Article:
sound of battle eight miles to the south.

It was Anton who fetched him early in the afternoon. 'Henrik's here,
Papa,' he said, 'with some men.'

They were standing round the range in the kitchen when Stig entered -
five of them - holding their hands to the warmth of the iron.

'Henrik,' said Stig.

'Forgive the intrusion,' his cousin said, clasping his hand firmly,
'but I'm afraid we need your help.'

'Of course.' Stig looked at the other four men. All, like Henrik
Larsen, wore the grey-blue serge greatcoats of the Norwegian Army, with their
double row of buttons and red piping round the collar and cuffs. Their large
green canvas haversacks were piled in the corner, along with their rifles. One
of the men stepped forward. There was a gold band around the kepi he clutched
in his left hand.

'Forgive us,' he said. 'I am Colonel Peder Gulbrand of His Majesty the
King's Guard. We urgently need to head north, but unfortunately our car broke
down some kilometres to the south.' He was, Stig guessed, in his early
forties; a strong face, lined round the edges of his eyes and mouth, and clean
apart from a two-day growth of beard. The colonel looked exhausted, though -
they all did. Stig glanced at them again. A lieutenant of perhaps thirty, and
another younger officer, like Henrik. The fifth man was older, with round
spectacles and a dark moustache flecked with grey. Stig noticed he was not
wearing a tunic under his greatcoat, like the others, but a rollneck sweater
and wool jacket. Nor was he wearing uniform trousers. Colonel Gulbrand followed
Stig's gaze, and said hastily, 'I wish I could say more, but please believe me when
I tell you our mission is a vital one and undertaken at the direct request of
King Hakon.'

Stig nodded. 'You've come from Elverum?'

'This morning, yes.'

'We've heard the guns.'

'The town will be in German hands by evening.' Colonel Gulbrand looked
at Stig, then at his watch.

'I've a truck out the back,' Stig told him. 'You take it. I checked it
this morning. The tank is full and I've some spare cans of petrol you can have.
It's old but has never let me down yet.'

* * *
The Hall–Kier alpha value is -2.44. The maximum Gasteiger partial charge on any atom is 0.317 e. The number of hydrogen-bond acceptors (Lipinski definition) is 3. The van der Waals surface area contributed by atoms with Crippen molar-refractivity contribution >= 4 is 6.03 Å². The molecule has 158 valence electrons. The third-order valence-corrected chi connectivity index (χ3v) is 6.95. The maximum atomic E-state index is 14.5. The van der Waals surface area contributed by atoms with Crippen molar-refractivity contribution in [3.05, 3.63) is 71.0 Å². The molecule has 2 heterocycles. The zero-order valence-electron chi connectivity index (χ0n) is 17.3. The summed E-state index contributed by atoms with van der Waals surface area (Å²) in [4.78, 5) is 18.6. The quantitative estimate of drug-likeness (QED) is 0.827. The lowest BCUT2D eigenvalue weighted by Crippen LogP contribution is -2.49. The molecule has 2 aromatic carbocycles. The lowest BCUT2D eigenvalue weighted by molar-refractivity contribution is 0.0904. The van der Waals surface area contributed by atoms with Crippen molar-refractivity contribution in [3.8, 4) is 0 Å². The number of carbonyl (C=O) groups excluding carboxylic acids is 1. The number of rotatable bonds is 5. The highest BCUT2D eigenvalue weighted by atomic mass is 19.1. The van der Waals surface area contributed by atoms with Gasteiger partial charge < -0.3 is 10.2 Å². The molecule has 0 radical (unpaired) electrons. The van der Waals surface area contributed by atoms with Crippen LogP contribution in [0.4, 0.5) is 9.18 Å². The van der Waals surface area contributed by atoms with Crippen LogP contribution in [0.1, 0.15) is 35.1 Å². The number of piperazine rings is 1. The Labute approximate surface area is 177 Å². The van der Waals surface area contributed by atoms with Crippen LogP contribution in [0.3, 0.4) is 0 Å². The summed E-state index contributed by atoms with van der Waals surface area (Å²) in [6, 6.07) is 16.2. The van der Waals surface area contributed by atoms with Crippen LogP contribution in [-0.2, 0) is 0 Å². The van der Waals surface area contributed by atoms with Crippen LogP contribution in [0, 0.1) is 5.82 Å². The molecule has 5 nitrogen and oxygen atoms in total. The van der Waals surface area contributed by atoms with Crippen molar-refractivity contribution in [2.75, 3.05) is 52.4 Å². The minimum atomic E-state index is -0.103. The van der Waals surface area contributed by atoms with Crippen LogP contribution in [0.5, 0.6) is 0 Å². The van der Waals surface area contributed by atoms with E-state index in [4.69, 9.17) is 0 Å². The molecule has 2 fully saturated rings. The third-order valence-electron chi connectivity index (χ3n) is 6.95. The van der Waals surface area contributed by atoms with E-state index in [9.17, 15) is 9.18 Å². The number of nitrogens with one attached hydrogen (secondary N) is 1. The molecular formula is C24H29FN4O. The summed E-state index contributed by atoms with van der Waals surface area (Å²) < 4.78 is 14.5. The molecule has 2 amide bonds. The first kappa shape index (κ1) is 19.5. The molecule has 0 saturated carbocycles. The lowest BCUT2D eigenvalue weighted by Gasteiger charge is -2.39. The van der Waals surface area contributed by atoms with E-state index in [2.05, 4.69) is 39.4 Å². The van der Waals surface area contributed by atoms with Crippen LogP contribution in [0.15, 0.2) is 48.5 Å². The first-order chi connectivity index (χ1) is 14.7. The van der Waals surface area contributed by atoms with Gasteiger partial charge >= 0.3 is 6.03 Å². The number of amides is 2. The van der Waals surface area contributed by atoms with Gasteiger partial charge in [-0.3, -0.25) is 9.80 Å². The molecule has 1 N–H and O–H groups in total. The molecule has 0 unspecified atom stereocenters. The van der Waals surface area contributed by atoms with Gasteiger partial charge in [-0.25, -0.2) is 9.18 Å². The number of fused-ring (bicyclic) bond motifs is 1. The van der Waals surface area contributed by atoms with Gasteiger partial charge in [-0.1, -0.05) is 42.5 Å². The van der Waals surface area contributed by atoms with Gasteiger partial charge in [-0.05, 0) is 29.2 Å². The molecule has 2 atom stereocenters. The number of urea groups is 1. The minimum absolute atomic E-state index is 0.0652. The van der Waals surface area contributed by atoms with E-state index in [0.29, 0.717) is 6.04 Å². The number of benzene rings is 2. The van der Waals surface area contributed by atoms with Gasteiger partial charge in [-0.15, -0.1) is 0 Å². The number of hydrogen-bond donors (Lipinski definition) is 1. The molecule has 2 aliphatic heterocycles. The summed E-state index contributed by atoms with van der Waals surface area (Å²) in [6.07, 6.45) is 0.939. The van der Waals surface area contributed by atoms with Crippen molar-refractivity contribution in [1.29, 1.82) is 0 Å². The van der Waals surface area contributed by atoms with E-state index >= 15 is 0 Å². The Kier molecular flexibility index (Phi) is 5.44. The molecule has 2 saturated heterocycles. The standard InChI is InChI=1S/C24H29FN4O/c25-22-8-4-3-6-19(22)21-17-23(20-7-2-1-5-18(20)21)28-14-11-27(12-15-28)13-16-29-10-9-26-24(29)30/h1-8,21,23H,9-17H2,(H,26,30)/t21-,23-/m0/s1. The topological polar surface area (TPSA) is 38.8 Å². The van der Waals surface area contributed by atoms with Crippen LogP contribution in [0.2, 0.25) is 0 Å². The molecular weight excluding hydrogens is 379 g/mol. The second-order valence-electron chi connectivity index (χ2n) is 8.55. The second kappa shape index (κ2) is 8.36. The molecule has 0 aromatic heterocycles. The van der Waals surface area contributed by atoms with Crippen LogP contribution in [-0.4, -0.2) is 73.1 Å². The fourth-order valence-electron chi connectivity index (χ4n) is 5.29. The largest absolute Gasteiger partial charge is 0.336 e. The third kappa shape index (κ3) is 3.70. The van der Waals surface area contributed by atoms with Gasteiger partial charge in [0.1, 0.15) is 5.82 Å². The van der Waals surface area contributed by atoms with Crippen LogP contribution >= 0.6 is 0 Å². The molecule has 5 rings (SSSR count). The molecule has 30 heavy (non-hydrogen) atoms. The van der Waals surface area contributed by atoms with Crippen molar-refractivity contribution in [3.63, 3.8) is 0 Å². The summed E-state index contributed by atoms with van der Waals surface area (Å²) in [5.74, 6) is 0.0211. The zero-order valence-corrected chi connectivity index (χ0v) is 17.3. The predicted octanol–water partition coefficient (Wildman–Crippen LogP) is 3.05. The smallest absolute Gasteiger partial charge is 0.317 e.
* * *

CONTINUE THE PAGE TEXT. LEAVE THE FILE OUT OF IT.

'I can't thank you enough,' replied the colonel. He looked as though he
was about to say something more, then stopped.

'Have you time
for something to eat?' Stig asked him. 'You look tired, if you don't mind me
saying so. We've got some mutton soup and bread—'

'Colonel?' said
Larsen.

'All right,'
said Gulbrand. 'God knows we could all do with something inside us.'

Agnes had
already put the soup and a coffee pot on the range. 'Nils, go and get the fuel
from the shed and put it into the truck.'

Nils hurried out
and Stig ushered the men to sit down. As they did so, Colonel Gulbrand said, 'I
think you were intending to use the truck yourself.'

'I had thought
about it, but no,' said Stig. 'I decided we must stay.'

Colonel Gulbrand
smiled. 'Even so, I appreciate what you're doing. It's a big sacrifice.'

'Not as big as
the one you're making,' said Stig. 'We must all do what we can.' He turned to
his cousin. 'Where're Else and little Helena? Are they safe?'

Larsen nodded.
'In Oslo still. I hope so. You can imagine, it's been difficult. . .'

The soup had
barely been set on the table when Nils rushed breathlessly into the kitchen,
his eyes wide. 'The Germans are coming!' he exclaimed, pointing wildly towards
the road.

The men scraped
back their chairs and stood up. 'How far?' Gulbrand asked him.

'Half a
kilometre,' Nils replied, 'maybe a little more. Two trucks full of men and a
car out front.'

'Quick,' said
Gulbrand, 'to the truck.' The men grabbed their packs and rifles, but at the
door Stig said, 'I don't think you'll make it. They're too close. Let me hide
you. Perhaps they'll go on through the village. Then you can head back to the
bridge.'

Gulbrand peered through the window, glanced at his men and nodded at
Stig. 'All right. Quick.'

Stig led them through the house and out of the back, away from the
road, across a patch of packed snow to the ground floor of the barn, where the
cows still sheltered. The animals shuffled and snorted nervously at the sudden
intrusion, but the men made their way through the heavy, warm bodies and up a
dusty ladder to the floor above. The upper deck of the barn was filled at one
end with a stack of hay. 'Get under that,' Stig told them. 'I'll smooth it over
afterwards.' The men did as they were bidden just as the sound of the trucks
reached the barn from the road. As Stig covered the men and looked anxiously
around him for any sign of their presence, he heard muffled shouts in German
and felt his heart quicken. He hurried down the ladder, pushed through the cows
and stepped out into the yard once more. Not more than forty metres away, by
the road, several German troops were clambering out of a grey-painted Opel
truck and running over to an officer who stood a little way from his staff car.
The remainder - some thirty troops in all, Stig guessed - waited in the two
lorries, the tips of their rifles pointed menacingly skyward. Stig felt his
heart lurch, then froze as he heard the officer call out to him.